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The Rev. Dr. Catherine Taylor The Rev. Dr. Catherine Taylor

The Rev. Dr. Catherine Taylor is pastor of Blacksburg Presbyterian Church in Blacksburg, VA.

Member of:

Presbyterian Church (USA)

Representative of:

Blacksburg Presbyterian Church, Blacksburg, VA


Keeping It Real

Matthew 17:1-9

Transfiguration Sunday - Year A

February 03, 2008

Today is Transfiguration Day, one of those turning points when we veer in a new direction in the church year. You could argue that everything that had happened in the church year so far was working up to today: All that waiting in Advent, the celebration of Jesus' birth at Christmas time, and the many small revelations of God's majesty throughout Epiphany have been working their way towards this, the day on a mountain top when Jesus is seen at least for a moment as his most real self-human and yet light surrounded-God with us and for us here and now and forever. Amen.

As soon as it happens, it's over and we begin this serious journey of Lent. The One who is for us is out to save us, and that can only happen down the long road to the capital city where a cross stands waiting outside town. The story of the transfiguration is one of the strangest in the Bible, in part because outside of the movies, none of us is likely to have seen anyone transfigured before.

We've seen changes in people. When I was in college, I remember watching the transformations in people who came to Duke to take part in the special diet developed there for seriously overweight folks. Part of the regimen was a daily walk around the mile-long wall of East Campus. When people started, they walked slowly, often stopping to rest, often looking as though they were in pain. A few weeks later they looked about the same, but they were moving faster, making it around the wall without needing to stop. After a few months, they were shadows of their former selves, wearing new clothes to go with their new bodies, some jogging or even running over grounds they could once barely walk. They were right there in front of us every day, these folks whose names we didn't know, doing something life enhancing and hard. It was dramatic. It was inspiring. It was transformation and change, but transfiguration is something else again.

Through modern special effects, film makers now have the ability to portray instantaneous physical transfigurations for us; but when they do, almost always the script calls for the character to be disclosed as a worst self, a monster hidden within. This is the very opposite of the revelation of a glorious shining image of God, which our faith says is our truest self. We've seen on the screen all manner of humans revealed to be evil aliens, an angry hulk, humans turned insect or animal. The single cinematic example I can think of, of a character becoming transfigured in the biblical model happens off screen in Lord of the Rings when the wizard Gandolf the Grey is transformed through suffering and triumph into Gandolf the White. Tolkien was a devout Christian, and he was definitely relying on a biblical framework when he had Gandolf emerge from his exile with shining prophetic face in white, white robes, with white hair and beard. The film makers did the gospels proud when they shrouded his entrance in a cloud of blinding white light. One critic said it looked as though Gandolf had been to a really great salon.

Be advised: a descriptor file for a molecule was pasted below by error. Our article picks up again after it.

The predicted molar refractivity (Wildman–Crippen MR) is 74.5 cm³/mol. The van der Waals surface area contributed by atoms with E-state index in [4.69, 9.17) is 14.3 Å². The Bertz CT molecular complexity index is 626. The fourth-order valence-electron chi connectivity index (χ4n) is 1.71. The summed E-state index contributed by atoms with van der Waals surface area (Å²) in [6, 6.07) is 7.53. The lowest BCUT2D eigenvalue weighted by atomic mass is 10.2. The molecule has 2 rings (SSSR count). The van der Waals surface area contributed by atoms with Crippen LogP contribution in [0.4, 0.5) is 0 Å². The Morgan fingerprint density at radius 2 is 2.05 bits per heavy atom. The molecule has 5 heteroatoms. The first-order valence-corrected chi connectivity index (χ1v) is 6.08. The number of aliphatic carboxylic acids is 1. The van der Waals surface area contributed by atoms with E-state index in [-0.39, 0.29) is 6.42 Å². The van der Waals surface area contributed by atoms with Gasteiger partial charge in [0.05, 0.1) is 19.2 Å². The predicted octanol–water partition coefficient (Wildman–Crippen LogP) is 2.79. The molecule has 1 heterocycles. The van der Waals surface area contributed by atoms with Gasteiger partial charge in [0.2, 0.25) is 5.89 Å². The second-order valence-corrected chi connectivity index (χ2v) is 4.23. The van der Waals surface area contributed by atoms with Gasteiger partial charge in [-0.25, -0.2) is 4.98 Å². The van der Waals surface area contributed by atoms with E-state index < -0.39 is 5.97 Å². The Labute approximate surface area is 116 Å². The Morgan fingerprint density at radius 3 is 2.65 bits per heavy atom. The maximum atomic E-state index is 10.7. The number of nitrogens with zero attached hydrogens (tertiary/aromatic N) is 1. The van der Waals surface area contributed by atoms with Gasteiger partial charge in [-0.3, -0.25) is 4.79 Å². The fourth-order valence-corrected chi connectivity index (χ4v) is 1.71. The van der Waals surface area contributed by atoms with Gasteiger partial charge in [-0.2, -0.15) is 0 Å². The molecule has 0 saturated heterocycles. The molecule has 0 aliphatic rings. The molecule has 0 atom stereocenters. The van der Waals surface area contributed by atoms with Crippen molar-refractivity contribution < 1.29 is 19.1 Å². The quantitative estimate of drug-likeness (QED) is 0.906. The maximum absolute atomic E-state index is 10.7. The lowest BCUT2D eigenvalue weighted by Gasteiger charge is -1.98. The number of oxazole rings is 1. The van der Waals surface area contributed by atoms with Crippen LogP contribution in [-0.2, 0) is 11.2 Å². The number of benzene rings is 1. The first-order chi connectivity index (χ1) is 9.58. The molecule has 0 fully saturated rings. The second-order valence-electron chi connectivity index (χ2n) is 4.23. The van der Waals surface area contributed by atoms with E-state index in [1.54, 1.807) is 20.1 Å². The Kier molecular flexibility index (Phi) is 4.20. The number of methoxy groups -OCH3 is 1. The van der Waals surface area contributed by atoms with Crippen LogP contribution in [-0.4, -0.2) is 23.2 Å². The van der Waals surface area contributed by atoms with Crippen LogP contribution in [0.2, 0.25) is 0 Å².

It always seems strange to me when our Christian story comes back to us in movies or books, and people react as if they were encountering the information for the first time. How strange that a central piece of our own story has to come to back to us in a movie in order for us to get a glimpse of what it might have been like on the mountain when Jesus was transfigured.

The story of the transfiguration is found in three of the four gospels. We read it every year, and every year the three disciples who witness the moment tremble and gape. Each year Peter volunteers to make the glory permanent, to keep it high up on the mountain, as it were, by building three booths or tents for Jesus, Moses, and Elijah, even though he is so overcome with fear, he doesn't know what he is saying.

Several features work together in this story to identify Jesus with God's own majesty. The "high mountain" harks back to stories of Moses' commission on Mt. Horeb and the giving of the law on Mt. Sinai. The blinding brightness of Jesus' clothes is a replica of God's agent in the Book of Daniel (7:9) where the Ancient One was dressed in clothes as "white as snow." The whiteness is meant to be a white that human beings cannot manufacture on their own. The appearance of Moses and Elijah connects Jesus with Israel's two most important prophets. The overshadowing cloud is the same as the divine presence in the cloud of the Exodus and at Sinai.